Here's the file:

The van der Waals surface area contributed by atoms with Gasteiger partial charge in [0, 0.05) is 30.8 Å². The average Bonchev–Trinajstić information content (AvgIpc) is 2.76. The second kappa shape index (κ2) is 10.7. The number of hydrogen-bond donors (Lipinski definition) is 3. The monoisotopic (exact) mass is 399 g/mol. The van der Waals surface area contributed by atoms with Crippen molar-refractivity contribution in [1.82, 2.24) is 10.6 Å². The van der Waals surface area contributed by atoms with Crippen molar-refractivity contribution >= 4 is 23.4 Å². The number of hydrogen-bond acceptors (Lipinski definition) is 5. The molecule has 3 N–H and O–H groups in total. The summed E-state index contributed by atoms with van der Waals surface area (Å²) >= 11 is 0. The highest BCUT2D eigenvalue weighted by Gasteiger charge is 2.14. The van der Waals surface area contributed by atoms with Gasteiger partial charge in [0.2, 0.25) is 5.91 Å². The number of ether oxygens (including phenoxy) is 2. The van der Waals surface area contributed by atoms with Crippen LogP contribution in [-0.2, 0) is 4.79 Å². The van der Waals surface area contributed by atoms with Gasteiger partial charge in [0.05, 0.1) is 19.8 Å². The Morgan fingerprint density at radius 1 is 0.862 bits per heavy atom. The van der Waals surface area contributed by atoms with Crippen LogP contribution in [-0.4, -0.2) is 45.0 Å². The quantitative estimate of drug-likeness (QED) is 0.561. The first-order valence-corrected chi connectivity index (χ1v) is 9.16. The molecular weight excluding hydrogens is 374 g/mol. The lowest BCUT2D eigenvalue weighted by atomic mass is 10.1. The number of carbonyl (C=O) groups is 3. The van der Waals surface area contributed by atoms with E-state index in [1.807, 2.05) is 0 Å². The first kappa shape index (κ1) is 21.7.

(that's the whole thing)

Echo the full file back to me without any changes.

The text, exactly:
The van der Waals surface area contributed by atoms with Gasteiger partial charge in [0, 0.05) is 30.8 Å². The average Bonchev–Trinajstić information content (AvgIpc) is 2.76. The second kappa shape index (κ2) is 10.7. The number of hydrogen-bond donors (Lipinski definition) is 3. The monoisotopic (exact) mass is 399 g/mol. The van der Waals surface area contributed by atoms with Crippen molar-refractivity contribution in [1.82, 2.24) is 10.6 Å². The van der Waals surface area contributed by atoms with Crippen molar-refractivity contribution >= 4 is 23.4 Å². The number of hydrogen-bond acceptors (Lipinski definition) is 5. The molecule has 3 N–H and O–H groups in total. The summed E-state index contributed by atoms with van der Waals surface area (Å²) >= 11 is 0. The highest BCUT2D eigenvalue weighted by Gasteiger charge is 2.14. The van der Waals surface area contributed by atoms with Gasteiger partial charge in [0.2, 0.25) is 5.91 Å². The number of ether oxygens (including phenoxy) is 2. The van der Waals surface area contributed by atoms with Crippen LogP contribution in [-0.2, 0) is 4.79 Å². The van der Waals surface area contributed by atoms with Gasteiger partial charge in [0.05, 0.1) is 19.8 Å². The Morgan fingerprint density at radius 1 is 0.862 bits per heavy atom. The van der Waals surface area contributed by atoms with Crippen LogP contribution in [-0.4, -0.2) is 45.0 Å². The quantitative estimate of drug-likeness (QED) is 0.561. The first-order valence-corrected chi connectivity index (χ1v) is 9.16. The molecular weight excluding hydrogens is 374 g/mol. The lowest BCUT2D eigenvalue weighted by atomic mass is 10.1. The number of carbonyl (C=O) groups is 3. The van der Waals surface area contributed by atoms with E-state index in [1.807, 2.05) is 0 Å². The first kappa shape index (κ1) is 21.7.